UMS Bulletins
FOR IMMEDIATE RELEASE CONTACT: John Diamond
March 24, 2003 852-1693 or 973-3224

UNIVERSITY SYSTEM CHANCELLOR, TRUSTEES PURSUING WAYS
TO PROTECT QUALITY DURING TOUGH ECONOMIC TIMES

COST-CUTTING STRATEGIES KEY TO DEALING WITH STATE REVENUE SHORTAGES
AND INCREASED HEALTH CARE COSTS

PRESQUE ISLE – University of Maine System trustees said Monday that despite significant efforts to reduce operating costs and streamline functions, the combination of the State’s ongoing revenue shortfall and significant increases in the cost of health care insurance is stressing the University System’s ability to maintain quality.

Speaking at the Board of Trustees’ March meeting at the University of Maine at Presque Isle, Board chairman James D. Mullen of Bangor said that current conditions make budgeting and policymaking extremely difficult for him and his Board colleagues.

“We know that our legislative appropriation will be flat-funded for the next two years,” he said, referring to the tentative budget agreement recently reached between the Baldacci administration and legislators. “By itself, [flat-funding] creates a budget deficit for us just because of rapidly rising healthcare costs and normal inflationary increases in all of our operating costs.”

Mullen stressed that the Board and System leaders have been engaged in efforts to curtail the cost of operating the 34,000-student University System.

“Chancellor (Joseph W.) Westphal, our campus presidents, and their staffs, continue to trim costs and to seek new ways to operate more efficiently,” Mullen explained. “Our challenge will be to do this while still delivering quality education and related educational services.”

Noting that the University System’s enrollment is at a record-high level, Westphal said that the current financial condition comes “at the worst time possible,” given student and public demands on the University System.

“We are doing everything possible to minimize the negative impact on students and on the quality of what our universities offer,” he added. “We are doing everything we can to meet the challenges and to identify cost savings.”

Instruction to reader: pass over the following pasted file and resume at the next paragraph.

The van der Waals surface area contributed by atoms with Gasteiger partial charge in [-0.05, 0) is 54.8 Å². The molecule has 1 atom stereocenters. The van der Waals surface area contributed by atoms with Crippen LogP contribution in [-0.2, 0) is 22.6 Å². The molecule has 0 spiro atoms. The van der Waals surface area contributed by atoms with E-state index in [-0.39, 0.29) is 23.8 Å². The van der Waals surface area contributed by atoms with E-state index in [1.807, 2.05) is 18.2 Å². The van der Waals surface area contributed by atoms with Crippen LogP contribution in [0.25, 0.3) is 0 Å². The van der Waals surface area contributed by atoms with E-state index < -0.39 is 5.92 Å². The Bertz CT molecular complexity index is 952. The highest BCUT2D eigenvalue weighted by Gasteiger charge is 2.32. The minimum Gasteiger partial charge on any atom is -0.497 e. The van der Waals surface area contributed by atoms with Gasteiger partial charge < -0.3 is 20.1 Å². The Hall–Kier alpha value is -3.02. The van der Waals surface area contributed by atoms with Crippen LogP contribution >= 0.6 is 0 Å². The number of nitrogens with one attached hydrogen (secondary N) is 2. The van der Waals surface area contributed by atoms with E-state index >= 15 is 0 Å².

Westphal said that he will be submitting a budget plan to the trustees at its next meeting in June, following final legislative action on the University System’s biennial State appropriation.

In other business, Mullen appointed a nominating committee to develop a slate of recommendations for a new Board chair and vice chair, whose duties will commence at the Board’s September meeting. Members of the committee are trustees Donald McDowell, Gregory Cyr, Sandra Prescott, L. Joseph Wishcamper, and Mullen.

Westphal announced that he has appointed three University System presidents to work with the Maine Technical College System on the recently announced joint agreement to promote greater collaboration between the two higher education systems. The University System presidents to serve are Nancy Hensel of the University of Maine at Presque Isle; Charles Lyons of the University of Maine at Augusta; and Richard Pattenaude of the University of Southern Maine.

In other business, University System trustees:

  • approved a proposal to authorize planning and construction of a 150-bed residence hall at the University of Maine at Fort Kent, to be funded through self-liquidating revenue bonds

  • authorized the University of Maine to undertake a $3 million capital campaign to build an addition to the Harold Alfond Sports Arena, with $1.25 million already pledged by Harold Alfond

  • authorized the University of Maine at Farmington to undertake a $3.12 million capital campaign, to complement a $4.8 million State bond issue approved by voters in 2001, to construct a new Education Center on campus

  • approved tenure appointments for 57 faculty members

  • began the process for reviewing the University System’s Code of Student Conduct, which is scheduled for re-ratification or modification at the Board’s next meeting

Established in 1968, the University of Maine System is the state’s largest educational institution. It features seven campuses located across the state, as well as 10 University College outreach centers and more than 100 interactive distance education sites. Currently, the University System has more than 34,100 students enrolled.

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